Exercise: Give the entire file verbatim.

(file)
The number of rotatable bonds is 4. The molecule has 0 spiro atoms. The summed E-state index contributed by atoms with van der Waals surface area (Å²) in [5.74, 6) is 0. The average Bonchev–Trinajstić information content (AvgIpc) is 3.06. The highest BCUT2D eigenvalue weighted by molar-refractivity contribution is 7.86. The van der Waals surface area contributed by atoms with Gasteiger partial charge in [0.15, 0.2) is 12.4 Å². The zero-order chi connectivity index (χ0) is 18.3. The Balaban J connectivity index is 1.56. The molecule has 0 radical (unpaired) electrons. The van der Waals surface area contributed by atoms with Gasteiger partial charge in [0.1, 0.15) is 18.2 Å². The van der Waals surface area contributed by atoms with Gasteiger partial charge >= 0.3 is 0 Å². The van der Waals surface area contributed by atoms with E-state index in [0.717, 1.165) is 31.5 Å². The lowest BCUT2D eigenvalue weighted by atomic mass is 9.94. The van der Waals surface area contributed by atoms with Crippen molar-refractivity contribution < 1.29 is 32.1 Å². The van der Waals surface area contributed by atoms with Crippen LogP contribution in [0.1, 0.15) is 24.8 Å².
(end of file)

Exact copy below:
The number of rotatable bonds is 4. The molecule has 0 spiro atoms. The summed E-state index contributed by atoms with van der Waals surface area (Å²) in [5.74, 6) is 0. The average Bonchev–Trinajstić information content (AvgIpc) is 3.06. The highest BCUT2D eigenvalue weighted by molar-refractivity contribution is 7.86. The van der Waals surface area contributed by atoms with Gasteiger partial charge in [0.15, 0.2) is 12.4 Å². The zero-order chi connectivity index (χ0) is 18.3. The Balaban J connectivity index is 1.56. The molecule has 0 radical (unpaired) electrons. The van der Waals surface area contributed by atoms with Gasteiger partial charge in [0.1, 0.15) is 18.2 Å². The van der Waals surface area contributed by atoms with Gasteiger partial charge >= 0.3 is 0 Å². The van der Waals surface area contributed by atoms with E-state index in [0.717, 1.165) is 31.5 Å². The lowest BCUT2D eigenvalue weighted by atomic mass is 9.94. The van der Waals surface area contributed by atoms with Crippen molar-refractivity contribution < 1.29 is 32.1 Å². The van der Waals surface area contributed by atoms with Crippen LogP contribution in [0.1, 0.15) is 24.8 Å².